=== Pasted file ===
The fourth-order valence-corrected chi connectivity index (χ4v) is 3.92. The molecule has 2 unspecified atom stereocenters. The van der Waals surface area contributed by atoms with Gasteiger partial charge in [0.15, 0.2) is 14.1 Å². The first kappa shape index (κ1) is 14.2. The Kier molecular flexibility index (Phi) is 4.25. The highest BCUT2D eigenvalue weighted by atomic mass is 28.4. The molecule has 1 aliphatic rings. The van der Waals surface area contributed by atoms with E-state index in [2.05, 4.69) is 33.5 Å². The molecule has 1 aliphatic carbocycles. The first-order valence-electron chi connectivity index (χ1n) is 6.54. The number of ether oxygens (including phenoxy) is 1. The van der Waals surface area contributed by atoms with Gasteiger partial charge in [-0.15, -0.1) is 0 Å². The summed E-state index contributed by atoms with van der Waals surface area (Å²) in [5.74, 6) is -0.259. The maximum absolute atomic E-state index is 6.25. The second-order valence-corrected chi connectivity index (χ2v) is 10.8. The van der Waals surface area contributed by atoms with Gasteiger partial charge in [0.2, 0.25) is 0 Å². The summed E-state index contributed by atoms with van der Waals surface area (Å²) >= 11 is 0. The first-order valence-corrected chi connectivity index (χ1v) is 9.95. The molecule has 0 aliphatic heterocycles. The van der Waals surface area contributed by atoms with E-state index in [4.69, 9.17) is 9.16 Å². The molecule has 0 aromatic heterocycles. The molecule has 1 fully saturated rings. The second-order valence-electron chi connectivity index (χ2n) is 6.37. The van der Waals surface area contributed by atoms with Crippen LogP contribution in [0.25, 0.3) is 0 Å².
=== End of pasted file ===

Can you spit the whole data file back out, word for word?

The fourth-order valence-corrected chi connectivity index (χ4v) is 3.92. The molecule has 2 unspecified atom stereocenters. The van der Waals surface area contributed by atoms with Gasteiger partial charge in [0.15, 0.2) is 14.1 Å². The first kappa shape index (κ1) is 14.2. The Kier molecular flexibility index (Phi) is 4.25. The highest BCUT2D eigenvalue weighted by atomic mass is 28.4. The molecule has 1 aliphatic rings. The van der Waals surface area contributed by atoms with E-state index in [2.05, 4.69) is 33.5 Å². The molecule has 1 aliphatic carbocycles. The first-order valence-electron chi connectivity index (χ1n) is 6.54. The number of ether oxygens (including phenoxy) is 1. The van der Waals surface area contributed by atoms with Gasteiger partial charge in [-0.15, -0.1) is 0 Å². The summed E-state index contributed by atoms with van der Waals surface area (Å²) in [5.74, 6) is -0.259. The maximum absolute atomic E-state index is 6.25. The second-order valence-corrected chi connectivity index (χ2v) is 10.8. The van der Waals surface area contributed by atoms with Gasteiger partial charge in [0.2, 0.25) is 0 Å². The summed E-state index contributed by atoms with van der Waals surface area (Å²) >= 11 is 0. The first-order valence-corrected chi connectivity index (χ1v) is 9.95. The molecule has 0 aliphatic heterocycles. The van der Waals surface area contributed by atoms with E-state index in [4.69, 9.17) is 9.16 Å². The molecule has 0 aromatic heterocycles. The molecule has 1 fully saturated rings. The second-order valence-electron chi connectivity index (χ2n) is 6.37. The van der Waals surface area contributed by atoms with Crippen LogP contribution in [0.25, 0.3) is 0 Å².